Actual coding is the smallest part of modern software development not just because of all the meetings agile techniques like Scrum require, but also because we're expected to support the code we write instead of just writing it in isolation, tossing it over the wall and expecting some other sucker to maintain it. The theory is that if the developers have to support the code themselves, then they'll pay more attention to quality, reliability, stability and other factors that improve maintainability.
Of course other related work like design, documentation, code review, testing, deployment, performance analysis and so on contribute to making actual coding a small part of the whole process.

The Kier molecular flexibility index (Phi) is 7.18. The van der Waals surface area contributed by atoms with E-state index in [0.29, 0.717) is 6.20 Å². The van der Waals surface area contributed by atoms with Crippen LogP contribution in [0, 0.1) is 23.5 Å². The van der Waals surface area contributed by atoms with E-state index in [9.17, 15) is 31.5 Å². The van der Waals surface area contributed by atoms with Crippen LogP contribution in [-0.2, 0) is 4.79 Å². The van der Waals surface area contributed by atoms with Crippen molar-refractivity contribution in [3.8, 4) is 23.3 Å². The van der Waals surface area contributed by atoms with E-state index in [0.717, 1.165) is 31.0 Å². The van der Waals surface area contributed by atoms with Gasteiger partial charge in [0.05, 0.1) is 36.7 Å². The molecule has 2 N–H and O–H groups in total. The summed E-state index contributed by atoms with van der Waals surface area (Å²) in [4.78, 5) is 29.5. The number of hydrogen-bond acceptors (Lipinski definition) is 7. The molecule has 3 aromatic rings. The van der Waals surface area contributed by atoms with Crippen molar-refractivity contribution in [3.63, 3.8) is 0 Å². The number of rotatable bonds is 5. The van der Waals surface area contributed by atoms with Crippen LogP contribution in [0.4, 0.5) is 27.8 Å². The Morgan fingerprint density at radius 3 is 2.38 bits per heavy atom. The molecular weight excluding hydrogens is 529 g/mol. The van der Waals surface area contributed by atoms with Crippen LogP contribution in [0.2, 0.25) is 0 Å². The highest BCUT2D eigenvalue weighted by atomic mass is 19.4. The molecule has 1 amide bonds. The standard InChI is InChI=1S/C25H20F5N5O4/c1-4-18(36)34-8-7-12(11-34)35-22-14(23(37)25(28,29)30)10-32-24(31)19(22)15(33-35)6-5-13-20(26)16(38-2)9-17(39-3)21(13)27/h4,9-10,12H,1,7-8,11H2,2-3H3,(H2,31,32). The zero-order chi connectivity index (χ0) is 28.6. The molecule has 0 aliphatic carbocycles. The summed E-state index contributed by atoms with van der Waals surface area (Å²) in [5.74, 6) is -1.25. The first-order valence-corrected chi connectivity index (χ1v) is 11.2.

Jobs with 20 hour seat-of-the-pants hackathon sessions in some low level language that gets dumped straight to production are increasingly rare.
The question is whether all of this overhead is worth the effort? If done right, maybe all of this turns coding into professional software engineering that can reliably produce high quality solutions to business needs... or maybe it's just another failed attempt, like waterfall, that adds all sorts of useless overhead to fool management into thinking they have some sort of control.
So far, I'm thinking that it may actually help, but the jury's out and I think it's highly dependent on your organization and individual team. Even great ideas can be need up by poor implementation.